Category Archives: column

What was the point of the War of 1812?


By Michel Raffety

What do we really know about the War of 1812? Gen. Andrew Jackson beat the British at the Battle of New Orleans and the British burned the White House.

The “Battle of New Orleans” became a song written by high school history teacher Jimmy Driftwood and performed by country western singer Johnny Horton. Both the songwriter and the singer won Grammys in 1959.

Actually Jackson was the only successful general of the War of 1812. Much like the Civil War when President Lincoln went through a lot of generals before finding one that would actually pursue and beat the enemy as Ulysses S. Grant did, President James Madison also was plagued with a lot of incompetent generals.

Madison’s biggest problem was picking generals from the Revolutionary War. By 1812 they were pretty old and the ones available weren’t that competent. In fact, they lost Detroit they burned and looted a few towns and homes and farms in Canada, which caused the Canadians to unite behind the British.

The biggest naval battles were on Lake Erie and a repeat of the Revolutionary War on Lake Champlain. Lake Erie was pretty much a stalemate, but the British were again defeated on Lake Champlain.

Jackson and his army of 5,300 didn’t just win the Battle of New Orleans, but they defeated a British invasion of 7,500 veterans of the Napoleonic Wars. They were known as the “Invincibles.” Jackson’s Tennessee sharpshooters killed three British generals and more than 2,000 British troops were killed, wounded or captured. No longer invincible, the remaining British general ordered his men back on their ships and they sailed away.

The breastworks Jackson’s army built are still visible today. I saw them on a PBS TV show recently.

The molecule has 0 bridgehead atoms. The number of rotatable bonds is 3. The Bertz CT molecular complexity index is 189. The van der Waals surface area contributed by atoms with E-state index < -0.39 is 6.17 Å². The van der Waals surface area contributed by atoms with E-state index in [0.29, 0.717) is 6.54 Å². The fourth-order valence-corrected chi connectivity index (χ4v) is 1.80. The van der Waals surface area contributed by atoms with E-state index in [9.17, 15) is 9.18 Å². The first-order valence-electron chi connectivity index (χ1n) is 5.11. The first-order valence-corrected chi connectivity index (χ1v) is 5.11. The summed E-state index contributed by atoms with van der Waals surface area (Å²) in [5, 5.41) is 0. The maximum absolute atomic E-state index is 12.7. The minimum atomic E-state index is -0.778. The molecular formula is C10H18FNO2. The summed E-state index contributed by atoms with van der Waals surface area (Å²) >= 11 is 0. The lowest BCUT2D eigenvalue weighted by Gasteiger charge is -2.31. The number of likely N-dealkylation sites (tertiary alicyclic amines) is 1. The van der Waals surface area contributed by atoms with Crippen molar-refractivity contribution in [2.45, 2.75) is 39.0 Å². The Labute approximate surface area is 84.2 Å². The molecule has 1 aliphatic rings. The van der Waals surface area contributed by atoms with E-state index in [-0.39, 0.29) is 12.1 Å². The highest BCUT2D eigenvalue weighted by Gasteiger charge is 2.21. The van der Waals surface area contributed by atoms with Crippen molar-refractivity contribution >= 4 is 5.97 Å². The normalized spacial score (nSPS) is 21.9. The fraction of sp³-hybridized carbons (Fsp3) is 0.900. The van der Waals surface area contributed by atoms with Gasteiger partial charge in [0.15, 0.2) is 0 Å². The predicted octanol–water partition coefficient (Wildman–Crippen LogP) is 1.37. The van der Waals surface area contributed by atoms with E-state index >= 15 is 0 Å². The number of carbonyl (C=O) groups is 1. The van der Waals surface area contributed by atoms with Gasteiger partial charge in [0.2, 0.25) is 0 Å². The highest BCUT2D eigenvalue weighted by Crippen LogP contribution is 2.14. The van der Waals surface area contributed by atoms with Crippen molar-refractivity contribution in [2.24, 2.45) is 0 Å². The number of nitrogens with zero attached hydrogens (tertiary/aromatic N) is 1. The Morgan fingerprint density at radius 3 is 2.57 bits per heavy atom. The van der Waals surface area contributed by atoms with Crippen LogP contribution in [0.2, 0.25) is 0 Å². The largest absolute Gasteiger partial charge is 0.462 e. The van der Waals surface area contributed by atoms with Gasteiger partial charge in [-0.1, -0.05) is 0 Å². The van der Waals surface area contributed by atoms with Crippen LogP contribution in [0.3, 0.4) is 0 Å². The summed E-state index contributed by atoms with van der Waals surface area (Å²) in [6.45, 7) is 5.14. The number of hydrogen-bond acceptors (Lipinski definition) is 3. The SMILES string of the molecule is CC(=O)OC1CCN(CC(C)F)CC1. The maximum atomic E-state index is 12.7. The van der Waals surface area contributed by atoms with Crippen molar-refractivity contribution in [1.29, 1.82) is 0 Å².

Communications were slow in 1814. The main Battle of New Orleans and the defeat of the British took place Jan. 8, 1815. An American delegation led by John Quincy Adams negotiated a peace treaty with the British. It was signed Christmas Eve, 1814, in the city of Ghent in the Netherlands. It took 45 days for the ship to cross the Atlantic in the winter to bring the treaty for Congress to ratify.

The real meaning of the War of 1812 is contained in the title of a book I just finished: “Unshackling America, How the War of 1812 Truly Ended the American Revolution” by Willard Sterne Randall. It was copyrighted in 2017.

The title seemed so interesting when I read a review in the Wall Street Journal that I immediately ordered the book.

A journalist and retired professor of history, Randall has written six biographies, including Alexander Hamilton and Thomas Jefferson. What sent him off to research the War of 1812 was an interlude between the publication of his hardbound and paperback versions of “Thomas Jefferson, A Life.” While looking for errors and omissions in his book he reviewed some manuscripts on microfilm at the New York Public Library. That’s when he discovered a diary of Jefferson’s travels to New England in the summer of 1791 with his friend James Madison.

During a dinner in Bennington, Vermont, Jefferson learned the British had built a stockade on North Hero Island in Lake Champlain.

This fort was far across the border in American territory. It was used to stop and search American boats carrying trade goods into Canada. Jefferson, the first secretary of state, hustled back to Philadelphia to inform President Washington about this violation of the 1783 Treaty of Paris.

Randall wrote, “The building of a new fort on American soil in peacetime was my first hint that the struggle for American Independence had not ended.”

By the end of the war the American government was bankrupt as a result of the successful British blockade of American ports along with burning of ship building facilities. As a result the country developed its internal trade more. It beat off a major British invasion of Baltimore with humongous defensive breastworks built up by all able-bodied men. They withstood rocket attacks and a 40-foot flag atop Ft. McHenry kept flying through the attacks, inspiring Francis Scott Key to write what became the national anthem, “The Star Spangled Banner,” that replaced “Hail Columbia.”

With the U.S. Navy bottled up in port for the duration of the war the country wound up with an intact navy, command of the seas, a complicated national anthem and the Oregon Trail, pioneered by fur trader John Jacob Aster after the British destroyed his station at Astoria near the mouth of the Columbia River.



Folsom Nutcracker follows tradition established in 1955

Belltower 2-12-2018

By Michael Raffety


My daughter bought me a ticket to the December Nutcracker performance at the Harris Center. It was the best Nutcracker performance we had attended in the Sacramento area.